What is the urge that drives creators to over-explain their creations? The cinema landscape is littered with clunky sequels (“Matrix Revolutions”) and over-wrought prequels (hello, “Star Wars”!) that just try to expound too damn much on what starts as a simple, killer premise. Ambiguity doesn’t sit well in real life, but when it comes to fiction, it can be a filmmaker or writer’s best friend. “Phantasm IV” is a good example of the kind of nit-picky obsession that turns a graceful concept into a clumsy exercise.
I’ll be upfront: I haven’t seen either “Phantasm II” or “Phantasm IV.” But I have watched the first “Phantasm” plenty of times, and it’s a great flick. Weird and unsettling, with a surreal, hallucinatory atmosphere that keeps you off balance throughout. Is the Tall Man just a dream? Is Mike concocting this bizarre fantasy world to cope with the death of his brother? Or is the Tall Man really an extra-dimensional being with an army of blood-thirsty dwarves? Writer/director Don Coscarelli leaves you hanging at the end, and the movie is better for it.
But then there’s “Phantasm IV,” finally out on DVD a decade after release thanks to Anchor Bay. The first 10 minutes of “Phantasm IV” serve as a recap of the last three movies, an extended clip sequence that raises so many more questions than it answers (and, okay, I read the plot synopses of the second and third movies on Wikipedia—but even that was exhausting). After numerous confrontations, Mike (played once again by A. Michael Baldwin) is on the run from the Tall Man (the always enjoyable Angus Scrimm)—or maybe he’s chasing the Tall Man. It’s sort of unclear. Meanwhile, ice cream man and all-around ass-kicker Reggie (Reggie Bannister) is chasing after Mike—or maybe he’s chasing the Tall Man, too. And then there’s Mike’s brother, Jody (Bill Thornbuy), who’s been turned into one of those cool flying spheres. He’s either working for the Tall Man or trying to save Mike. Whatever is going on, the entire cast is heading out toward the desert, where the Tall Man has some final confrontation planned. Oh, and he also wants to turn everyone into those creepy dwarves, and has apparently done this to much of the southwest. Sorry, Arizona.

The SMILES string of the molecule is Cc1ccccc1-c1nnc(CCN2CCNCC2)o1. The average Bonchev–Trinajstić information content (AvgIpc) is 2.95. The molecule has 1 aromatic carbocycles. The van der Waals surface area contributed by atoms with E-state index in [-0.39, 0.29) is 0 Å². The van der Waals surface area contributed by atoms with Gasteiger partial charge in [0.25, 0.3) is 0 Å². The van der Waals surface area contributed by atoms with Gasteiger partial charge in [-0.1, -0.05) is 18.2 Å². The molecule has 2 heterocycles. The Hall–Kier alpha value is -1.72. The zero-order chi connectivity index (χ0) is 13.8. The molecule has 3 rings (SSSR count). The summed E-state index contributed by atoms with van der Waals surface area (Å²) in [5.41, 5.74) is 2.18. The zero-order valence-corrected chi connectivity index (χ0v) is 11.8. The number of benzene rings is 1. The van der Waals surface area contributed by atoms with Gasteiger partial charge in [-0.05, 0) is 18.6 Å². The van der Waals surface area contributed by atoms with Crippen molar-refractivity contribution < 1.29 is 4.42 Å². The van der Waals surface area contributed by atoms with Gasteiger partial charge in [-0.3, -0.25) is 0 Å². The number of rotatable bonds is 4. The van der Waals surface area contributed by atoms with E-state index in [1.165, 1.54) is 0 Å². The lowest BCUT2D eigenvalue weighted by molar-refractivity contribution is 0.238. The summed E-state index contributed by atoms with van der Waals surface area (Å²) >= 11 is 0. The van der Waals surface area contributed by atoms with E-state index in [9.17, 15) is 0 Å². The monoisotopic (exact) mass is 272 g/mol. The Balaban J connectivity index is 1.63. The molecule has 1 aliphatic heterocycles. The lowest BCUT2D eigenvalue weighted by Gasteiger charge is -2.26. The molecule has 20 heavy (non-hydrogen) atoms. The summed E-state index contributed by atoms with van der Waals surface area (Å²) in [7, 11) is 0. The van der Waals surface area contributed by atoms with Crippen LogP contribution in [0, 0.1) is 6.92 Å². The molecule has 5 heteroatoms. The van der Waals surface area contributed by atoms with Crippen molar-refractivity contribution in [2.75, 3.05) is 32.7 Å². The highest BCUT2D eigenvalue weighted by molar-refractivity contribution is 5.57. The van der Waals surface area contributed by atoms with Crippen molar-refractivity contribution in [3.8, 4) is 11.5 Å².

In short: it doesn’t make a damn bit of sense, and not in the ambiguous way. There are some bits about time travel and inter-dimensional travel and intimations that the Tall Man is grooming Mike to be the next Tall Man, but the application of all this logic and weird science to what started out 30 years ago as a dreamy, atmospheric horror film is overkill. It wouldn’t be so bad if there was some action and forward motion to the movie, but much of “Phantasm IV” is recycled (or recreated) scenes from the first movie, coupled with hushed, pensive voiceovers from Baldwin. Thankfully, Reggie gets a few moments to blow shit up, first taking on some sort of demonic state trooper and later squaring off against a chick whose boobs have been replaced by the Tall Man’s spheres. But whatever excitement is to be had quickly gets lost amidst some confusing flashback or voice over.
There’s an obligatory origin scene for the Tall Man, too, and it’s fairly far-fetched, even for a movie about killer metal spheres and pan-dimensional undead dwarves. Scrimm’s wonderfully creepy, even when he’s not trying, and you can tell he’s having fun—but too much explanation takes the Tall Man from an awesomely evil, enigmatic villain to a misunderstood dude with mostly good intentions.
And while the story’s not that great, “Phantasm IV” is nonetheless a good looking film. Coscarelli can establish a mood for sure, and there are moments—especially in a scene in which Mike and Jody run down a deserted Los Angeles street with the Tall Man in pursuit—where the film gets that apocalyptic feeling it tried so hard to establish with the 10 minutes of exposition at the beginning. But the movie never keeps up that feeling of importance, especially since just a little time travel can hit the rest button on everything. Otherwise, “Phantasm IV” amounts to a few thrilling scenes jumbled together with a backstory that’s way, way too thought out. Hopefully, the inevitable Phantasm V (it’s happening, though there are conflicting reports on the progress) will have more monsters, more balls and less explanation.